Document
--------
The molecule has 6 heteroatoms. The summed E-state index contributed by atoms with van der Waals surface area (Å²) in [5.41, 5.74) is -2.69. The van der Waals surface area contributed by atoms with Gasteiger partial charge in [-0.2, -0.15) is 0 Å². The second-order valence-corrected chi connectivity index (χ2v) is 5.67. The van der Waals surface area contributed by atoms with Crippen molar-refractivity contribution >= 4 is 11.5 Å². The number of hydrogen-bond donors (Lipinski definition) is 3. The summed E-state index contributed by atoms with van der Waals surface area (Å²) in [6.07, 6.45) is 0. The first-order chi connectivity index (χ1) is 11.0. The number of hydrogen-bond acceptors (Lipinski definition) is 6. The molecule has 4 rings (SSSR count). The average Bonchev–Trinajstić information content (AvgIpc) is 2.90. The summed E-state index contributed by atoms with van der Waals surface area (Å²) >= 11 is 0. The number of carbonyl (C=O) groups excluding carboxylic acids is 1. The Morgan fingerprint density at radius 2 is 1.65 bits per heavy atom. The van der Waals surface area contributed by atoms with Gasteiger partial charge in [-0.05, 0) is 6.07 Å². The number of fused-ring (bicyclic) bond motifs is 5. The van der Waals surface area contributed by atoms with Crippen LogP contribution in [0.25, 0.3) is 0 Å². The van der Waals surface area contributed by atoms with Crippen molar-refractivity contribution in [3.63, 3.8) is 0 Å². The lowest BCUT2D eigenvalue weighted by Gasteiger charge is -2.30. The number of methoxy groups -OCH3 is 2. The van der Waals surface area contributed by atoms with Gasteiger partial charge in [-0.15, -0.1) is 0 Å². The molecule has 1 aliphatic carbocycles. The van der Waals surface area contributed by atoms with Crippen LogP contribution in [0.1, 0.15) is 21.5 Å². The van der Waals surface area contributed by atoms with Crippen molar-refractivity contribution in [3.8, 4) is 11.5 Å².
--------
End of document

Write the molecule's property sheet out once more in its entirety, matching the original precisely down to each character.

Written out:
The molecule has 6 heteroatoms. The summed E-state index contributed by atoms with van der Waals surface area (Å²) in [5.41, 5.74) is -2.69. The van der Waals surface area contributed by atoms with Gasteiger partial charge in [-0.2, -0.15) is 0 Å². The second-order valence-corrected chi connectivity index (χ2v) is 5.67. The van der Waals surface area contributed by atoms with Crippen molar-refractivity contribution >= 4 is 11.5 Å². The number of hydrogen-bond donors (Lipinski definition) is 3. The summed E-state index contributed by atoms with van der Waals surface area (Å²) in [6.07, 6.45) is 0. The first-order chi connectivity index (χ1) is 11.0. The number of hydrogen-bond acceptors (Lipinski definition) is 6. The molecule has 4 rings (SSSR count). The average Bonchev–Trinajstić information content (AvgIpc) is 2.90. The summed E-state index contributed by atoms with van der Waals surface area (Å²) >= 11 is 0. The number of carbonyl (C=O) groups excluding carboxylic acids is 1. The Morgan fingerprint density at radius 2 is 1.65 bits per heavy atom. The van der Waals surface area contributed by atoms with Gasteiger partial charge in [-0.05, 0) is 6.07 Å². The number of fused-ring (bicyclic) bond motifs is 5. The van der Waals surface area contributed by atoms with Crippen LogP contribution in [0.25, 0.3) is 0 Å². The van der Waals surface area contributed by atoms with Crippen molar-refractivity contribution in [3.63, 3.8) is 0 Å². The lowest BCUT2D eigenvalue weighted by Gasteiger charge is -2.30. The number of methoxy groups -OCH3 is 2. The van der Waals surface area contributed by atoms with Gasteiger partial charge in [-0.15, -0.1) is 0 Å². The molecule has 1 aliphatic carbocycles. The van der Waals surface area contributed by atoms with Crippen LogP contribution in [0.1, 0.15) is 21.5 Å². The van der Waals surface area contributed by atoms with Crippen molar-refractivity contribution in [3.8, 4) is 11.5 Å².